Should Your Trust Be a Beneficiary of an IRA?

Once a person dies, the Internal Revenue Service requires that the designated beneficiary (“DB”) of an Individual Retirement Account (“IRA”) take minimum required distributions (“MRD”) from the IRA each year. You can take more than the MRD but you MUST take at least the MRD.

Any distribution from a decedent’s IRA is generally taxable when the DB receives the distribution. Thus, if you can extend the time over which the DB takes distributions, then the income taxes can be spread over such time.

Assume Linda has an IRA of $300,000 and she dies and names her son, Mortimer, the DB. Mortimer could take the entire $300,000 at one time and pay income tax on the $300,000 distribution. However, if Mortimer is only 20 years old and can elect, he could take distributions over his life expectancy, which, at 20 years old, is 63 years (according to the IRS single life table). Thus, he would only have to take $300,000 divided by 63 or $4,761 (the MRD) distribution in the first year. After the first year the divisor would be reduced by 1. Meanwhile, the growth in the IRA would be tax free until Mortimer depleted the IRA.

Suppose Linda creates a trust which benefits Mortimer as well as other beneficiaries. If Linda names the trust the beneficiary of the IRA, then the planning gets quite complicated. For Mortimer to use his life expectancy to take distributions through the trust, the trust must meet stringent conditions and qualify as a “see through” trust. The IRS has to “see through” the trust and find an individual beneficiary for whom to take the life expectancy. If there are other beneficiaries of the trust who are older than Mortimer then the IRS may look at the oldest person’s life expectancy and not Mortimer’s life expectancy.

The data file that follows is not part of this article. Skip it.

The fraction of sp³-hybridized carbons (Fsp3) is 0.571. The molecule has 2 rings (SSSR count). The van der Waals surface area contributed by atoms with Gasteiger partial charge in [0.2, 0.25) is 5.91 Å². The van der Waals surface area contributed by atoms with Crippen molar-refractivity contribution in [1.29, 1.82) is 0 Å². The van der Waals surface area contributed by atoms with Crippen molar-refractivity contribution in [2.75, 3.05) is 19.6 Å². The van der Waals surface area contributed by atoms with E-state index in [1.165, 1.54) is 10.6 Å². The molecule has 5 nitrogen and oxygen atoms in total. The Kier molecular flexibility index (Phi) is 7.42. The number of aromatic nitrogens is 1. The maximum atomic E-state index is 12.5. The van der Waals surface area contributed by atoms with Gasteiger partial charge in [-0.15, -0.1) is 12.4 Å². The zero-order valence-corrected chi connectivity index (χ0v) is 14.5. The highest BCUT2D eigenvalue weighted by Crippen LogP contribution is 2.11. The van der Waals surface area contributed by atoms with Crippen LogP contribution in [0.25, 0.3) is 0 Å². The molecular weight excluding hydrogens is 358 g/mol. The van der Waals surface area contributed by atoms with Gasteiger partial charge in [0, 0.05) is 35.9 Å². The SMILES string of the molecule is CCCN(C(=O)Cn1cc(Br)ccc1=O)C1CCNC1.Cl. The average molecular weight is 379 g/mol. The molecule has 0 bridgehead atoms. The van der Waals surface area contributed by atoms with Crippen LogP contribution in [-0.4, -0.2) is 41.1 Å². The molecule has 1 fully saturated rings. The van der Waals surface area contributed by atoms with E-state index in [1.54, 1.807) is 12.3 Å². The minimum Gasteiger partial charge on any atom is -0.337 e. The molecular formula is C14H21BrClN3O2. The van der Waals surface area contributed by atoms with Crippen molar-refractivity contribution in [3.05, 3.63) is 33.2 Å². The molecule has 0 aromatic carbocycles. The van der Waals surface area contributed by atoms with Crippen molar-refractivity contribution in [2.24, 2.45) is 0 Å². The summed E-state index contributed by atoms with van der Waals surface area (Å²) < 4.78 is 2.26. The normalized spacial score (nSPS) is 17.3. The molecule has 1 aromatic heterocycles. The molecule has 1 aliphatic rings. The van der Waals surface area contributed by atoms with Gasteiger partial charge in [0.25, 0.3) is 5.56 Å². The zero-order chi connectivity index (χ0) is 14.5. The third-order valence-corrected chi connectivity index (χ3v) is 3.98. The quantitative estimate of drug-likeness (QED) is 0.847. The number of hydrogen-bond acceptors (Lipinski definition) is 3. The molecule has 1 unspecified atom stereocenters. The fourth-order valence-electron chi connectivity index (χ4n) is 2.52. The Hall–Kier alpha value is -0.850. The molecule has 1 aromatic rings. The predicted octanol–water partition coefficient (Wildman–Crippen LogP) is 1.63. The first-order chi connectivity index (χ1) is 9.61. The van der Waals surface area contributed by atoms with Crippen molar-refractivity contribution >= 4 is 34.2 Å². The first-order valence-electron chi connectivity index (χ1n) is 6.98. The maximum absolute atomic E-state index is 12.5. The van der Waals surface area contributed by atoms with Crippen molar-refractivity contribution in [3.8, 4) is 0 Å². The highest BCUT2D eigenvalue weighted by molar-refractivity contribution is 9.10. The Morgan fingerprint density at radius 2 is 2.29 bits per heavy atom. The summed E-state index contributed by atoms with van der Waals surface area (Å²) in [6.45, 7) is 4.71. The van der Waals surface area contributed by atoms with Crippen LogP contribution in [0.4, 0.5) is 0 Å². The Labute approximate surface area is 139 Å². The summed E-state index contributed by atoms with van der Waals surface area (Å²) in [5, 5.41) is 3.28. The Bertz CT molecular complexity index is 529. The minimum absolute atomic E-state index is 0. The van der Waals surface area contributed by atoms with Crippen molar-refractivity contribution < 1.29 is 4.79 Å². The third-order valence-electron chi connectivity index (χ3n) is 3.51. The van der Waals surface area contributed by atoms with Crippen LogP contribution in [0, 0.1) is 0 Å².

Basically, there are 2 types of qualifying trusts, an accumulation trust and a conduit trust. An accumulation trust is a trust in which IRA distributions payable to the trust can be accumulated by the trustee. For example, Linda’s trust could provide that trust assets are held for Mortimer’s health, education, maintenance and support and then distributed to Mortimer when he reaches age 40. In an accumulation trust the IRS takes into account ALL possible individual trust beneficiaries and uses the oldest individual’s life expectancy to calculate the MRD. If, for example, an uncle is also a remainder beneficiary of the trust, the uncle’s life expectancy, instead of Mortimer’s life expectancy, may be used which would reduce the time of tax free deferral.

A conduit trust REQUIRES that ANY distribution from the IRA payable to the trust MUST be paid by the trustee directly to Mortimer. The life expectancies of other beneficiaries are not considered and Mortimer’s life expectancy can be used. The downside is that Mortimer gets the money and if he is a spendthrift or cannot manage money the trustee has no choice about the distribution.

Which one is better? It depends… on your goals, your desires for your children or other beneficiaries, the likelihood of creditor issues, the likelihood of divorces and spouses, etc etc.

ADVICE: This is NOT an area to take lightly. If you are considering making a trust a beneficiary of an IRA, obtain competent counsel. DO NOT just sign a beneficiary designation and make the trust the beneficiary. The results could be disastrous and require a payout over a substantially shorter period than what you intended.


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